Food, Food, and More Food!

I landed in Mississippi and the first item of business…FOOD. This was only natural since I had just finished traveling for 6 hours, but, little did I know, my week in the Gulf coast was going to be driven by food.

I began my Mississippi adventure knowing that authentic southern food was on my “To-Do” list. To be honest, I didn’t know what constituted as “good southern food”, but I wasn’t going to let that get in between food and the black hole I called a belly. Luckily for me and my belly, our project teams consisted of natives, Dr. Green (one of the project coordinators) and the University of Mississippi students, so my list of dishes was rich with southern foods. The list below will definitely get your tummy rumbling.

  1. Chicken and Veggie Étouffée with rice, salad, and a nice cold Southern Pecan Lazy Magnolia.
  2. Fried pork chops with rice, gravy, buttered green beans, and banana pudding.
  3. Catfish Po’boy, although the shrimp one looked pretty good too!
  4. Southern buffet with fried chicken, smoked chicken, BBQ ribs, collard greens, squash casserole, mashed potatoes and gravy, cornbread, and best of all, bread pudding with brandy sauce.
  5. Bop’s Frozen Custard with strawberries, bananas, and hot fudge.
  6. Crawfish boil. Crawfish, sausages, and corn were mouthwatering.
  7. The Shed, a must in Mississippi. The best BBQ I’ve ever had!
Enjoying a southern buffet.

Enjoying a southern buffet.

Meat for days

BBQ at the Shed

Crawfish Boil

Crawfish Boil

Although the daily food adventures were memorable, the most invaluable experiences in Mississippi were the interviews we conducted about access to foods. As I drove across towns conducting interviews, I was truly taken aback by the many respondents who revealed they had 1 or 2 grocery stores in the entire town, and if they needed something right away, they would go to the local “dollar” store, which sold items that costed more than a dollar and was not equipped with many ingredients for cooking (i.e. fruits, vegetables, eggs, etc). To make matters worse, public transportation was scarce so a trip to the grocery store had to be planned in advance, or they would go to a supercenter such as Walmart to make the trip worthwhile. Many respondents also indicated that most of their money went to paying necessities (housing, phone bills, gas, etc.), so buying fresh fruits and vegetables wasn’t in the budget since they spoil so quickly.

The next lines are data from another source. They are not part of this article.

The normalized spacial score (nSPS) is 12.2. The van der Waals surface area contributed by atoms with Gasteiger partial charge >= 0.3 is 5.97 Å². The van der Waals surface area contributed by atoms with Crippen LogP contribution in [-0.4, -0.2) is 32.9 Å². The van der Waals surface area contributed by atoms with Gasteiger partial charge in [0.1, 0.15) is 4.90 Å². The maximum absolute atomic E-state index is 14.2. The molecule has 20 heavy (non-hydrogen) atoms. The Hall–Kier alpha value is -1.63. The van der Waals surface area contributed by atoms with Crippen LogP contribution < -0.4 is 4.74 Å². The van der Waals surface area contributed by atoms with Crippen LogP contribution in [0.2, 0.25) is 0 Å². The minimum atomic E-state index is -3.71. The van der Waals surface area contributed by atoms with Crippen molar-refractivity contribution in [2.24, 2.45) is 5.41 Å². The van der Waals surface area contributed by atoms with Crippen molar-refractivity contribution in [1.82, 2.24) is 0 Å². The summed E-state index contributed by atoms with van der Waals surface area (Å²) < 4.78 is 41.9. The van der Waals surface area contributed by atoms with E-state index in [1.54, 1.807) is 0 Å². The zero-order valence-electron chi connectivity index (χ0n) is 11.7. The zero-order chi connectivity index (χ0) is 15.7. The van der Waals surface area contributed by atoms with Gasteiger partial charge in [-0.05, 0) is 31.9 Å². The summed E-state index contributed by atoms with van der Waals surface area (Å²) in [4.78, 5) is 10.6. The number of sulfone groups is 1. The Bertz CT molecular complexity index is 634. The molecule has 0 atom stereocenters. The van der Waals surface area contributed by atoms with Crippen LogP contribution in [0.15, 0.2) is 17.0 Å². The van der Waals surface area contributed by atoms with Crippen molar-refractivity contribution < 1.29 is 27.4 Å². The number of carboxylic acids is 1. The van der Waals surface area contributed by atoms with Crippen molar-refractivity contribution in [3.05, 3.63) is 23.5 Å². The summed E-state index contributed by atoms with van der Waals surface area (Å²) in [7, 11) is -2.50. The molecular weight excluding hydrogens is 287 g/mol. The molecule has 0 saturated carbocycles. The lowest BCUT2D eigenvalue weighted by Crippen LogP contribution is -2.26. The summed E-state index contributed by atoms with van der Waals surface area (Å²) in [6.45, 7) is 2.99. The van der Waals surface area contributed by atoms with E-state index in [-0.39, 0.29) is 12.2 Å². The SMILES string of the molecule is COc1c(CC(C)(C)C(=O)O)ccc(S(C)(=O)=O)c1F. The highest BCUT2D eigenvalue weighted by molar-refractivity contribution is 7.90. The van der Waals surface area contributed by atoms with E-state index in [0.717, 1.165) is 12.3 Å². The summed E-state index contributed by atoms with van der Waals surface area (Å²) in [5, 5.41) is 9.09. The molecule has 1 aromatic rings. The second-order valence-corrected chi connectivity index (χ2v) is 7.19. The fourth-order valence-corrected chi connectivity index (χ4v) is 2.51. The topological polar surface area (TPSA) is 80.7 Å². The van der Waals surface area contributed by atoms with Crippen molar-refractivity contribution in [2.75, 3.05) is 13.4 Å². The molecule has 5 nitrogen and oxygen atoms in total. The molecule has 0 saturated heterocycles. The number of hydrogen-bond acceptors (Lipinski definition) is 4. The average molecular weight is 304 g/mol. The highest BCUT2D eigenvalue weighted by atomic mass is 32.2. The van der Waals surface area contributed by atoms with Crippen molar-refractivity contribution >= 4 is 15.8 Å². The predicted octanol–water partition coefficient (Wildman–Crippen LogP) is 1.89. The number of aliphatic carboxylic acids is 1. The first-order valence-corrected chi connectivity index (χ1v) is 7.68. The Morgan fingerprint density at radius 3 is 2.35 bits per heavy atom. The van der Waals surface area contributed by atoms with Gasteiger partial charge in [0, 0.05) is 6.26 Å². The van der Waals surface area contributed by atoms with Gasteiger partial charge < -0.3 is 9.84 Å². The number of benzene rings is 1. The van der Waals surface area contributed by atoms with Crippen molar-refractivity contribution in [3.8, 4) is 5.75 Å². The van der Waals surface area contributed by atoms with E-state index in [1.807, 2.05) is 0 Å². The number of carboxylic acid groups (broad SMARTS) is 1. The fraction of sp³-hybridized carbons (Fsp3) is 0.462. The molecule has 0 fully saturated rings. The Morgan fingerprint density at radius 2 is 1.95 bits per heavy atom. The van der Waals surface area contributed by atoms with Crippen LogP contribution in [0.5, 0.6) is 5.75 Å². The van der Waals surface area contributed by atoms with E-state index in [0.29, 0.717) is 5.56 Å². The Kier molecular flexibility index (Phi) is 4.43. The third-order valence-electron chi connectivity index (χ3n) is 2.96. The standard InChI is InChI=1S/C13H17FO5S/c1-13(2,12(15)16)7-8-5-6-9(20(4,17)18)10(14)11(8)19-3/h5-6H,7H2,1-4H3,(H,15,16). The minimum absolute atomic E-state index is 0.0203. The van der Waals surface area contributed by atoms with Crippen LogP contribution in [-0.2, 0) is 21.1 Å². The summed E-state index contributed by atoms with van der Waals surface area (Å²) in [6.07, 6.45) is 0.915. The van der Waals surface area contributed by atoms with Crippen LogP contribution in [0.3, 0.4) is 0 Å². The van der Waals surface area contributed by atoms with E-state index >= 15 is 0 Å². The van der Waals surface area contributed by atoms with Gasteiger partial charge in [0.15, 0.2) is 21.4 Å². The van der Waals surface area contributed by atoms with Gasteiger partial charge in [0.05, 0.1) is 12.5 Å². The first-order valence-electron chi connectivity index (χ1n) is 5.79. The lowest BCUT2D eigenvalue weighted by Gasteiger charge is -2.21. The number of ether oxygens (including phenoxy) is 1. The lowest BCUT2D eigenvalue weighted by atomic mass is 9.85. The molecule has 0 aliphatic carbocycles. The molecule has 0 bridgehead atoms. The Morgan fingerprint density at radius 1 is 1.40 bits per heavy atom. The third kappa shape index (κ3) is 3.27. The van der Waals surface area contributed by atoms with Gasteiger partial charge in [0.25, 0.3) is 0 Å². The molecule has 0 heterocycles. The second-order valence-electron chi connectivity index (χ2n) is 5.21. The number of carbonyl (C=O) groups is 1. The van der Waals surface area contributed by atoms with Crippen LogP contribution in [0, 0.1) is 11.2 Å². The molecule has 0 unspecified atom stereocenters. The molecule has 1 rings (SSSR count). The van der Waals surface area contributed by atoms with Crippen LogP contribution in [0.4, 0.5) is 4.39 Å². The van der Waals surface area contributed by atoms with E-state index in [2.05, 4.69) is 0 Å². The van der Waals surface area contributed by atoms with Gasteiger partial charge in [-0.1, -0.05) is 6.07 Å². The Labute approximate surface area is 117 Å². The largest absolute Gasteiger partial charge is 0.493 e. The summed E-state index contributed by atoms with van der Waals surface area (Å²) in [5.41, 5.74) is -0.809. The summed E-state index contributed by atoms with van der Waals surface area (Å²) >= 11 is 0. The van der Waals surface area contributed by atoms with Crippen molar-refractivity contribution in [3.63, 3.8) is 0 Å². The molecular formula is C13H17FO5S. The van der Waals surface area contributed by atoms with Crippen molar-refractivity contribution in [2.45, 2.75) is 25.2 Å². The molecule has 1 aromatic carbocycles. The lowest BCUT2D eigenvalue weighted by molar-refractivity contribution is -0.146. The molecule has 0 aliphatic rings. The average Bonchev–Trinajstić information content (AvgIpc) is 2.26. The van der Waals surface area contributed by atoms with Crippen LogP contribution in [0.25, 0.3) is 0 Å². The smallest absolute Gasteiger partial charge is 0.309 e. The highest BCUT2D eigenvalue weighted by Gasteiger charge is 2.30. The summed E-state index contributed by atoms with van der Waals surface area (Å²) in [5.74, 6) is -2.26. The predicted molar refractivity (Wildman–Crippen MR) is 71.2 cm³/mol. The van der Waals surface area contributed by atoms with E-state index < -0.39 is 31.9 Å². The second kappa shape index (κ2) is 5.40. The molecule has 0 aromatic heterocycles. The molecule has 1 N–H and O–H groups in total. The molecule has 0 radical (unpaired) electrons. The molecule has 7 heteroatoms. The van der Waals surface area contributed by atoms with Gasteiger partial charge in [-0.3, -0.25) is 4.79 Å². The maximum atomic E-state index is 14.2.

Through the stark contrast of my culinary adventures and the community’s access to food, I discovered the community’s resilience, humility, and southern hospitality paralleled the love and dedication signature of southern foods.



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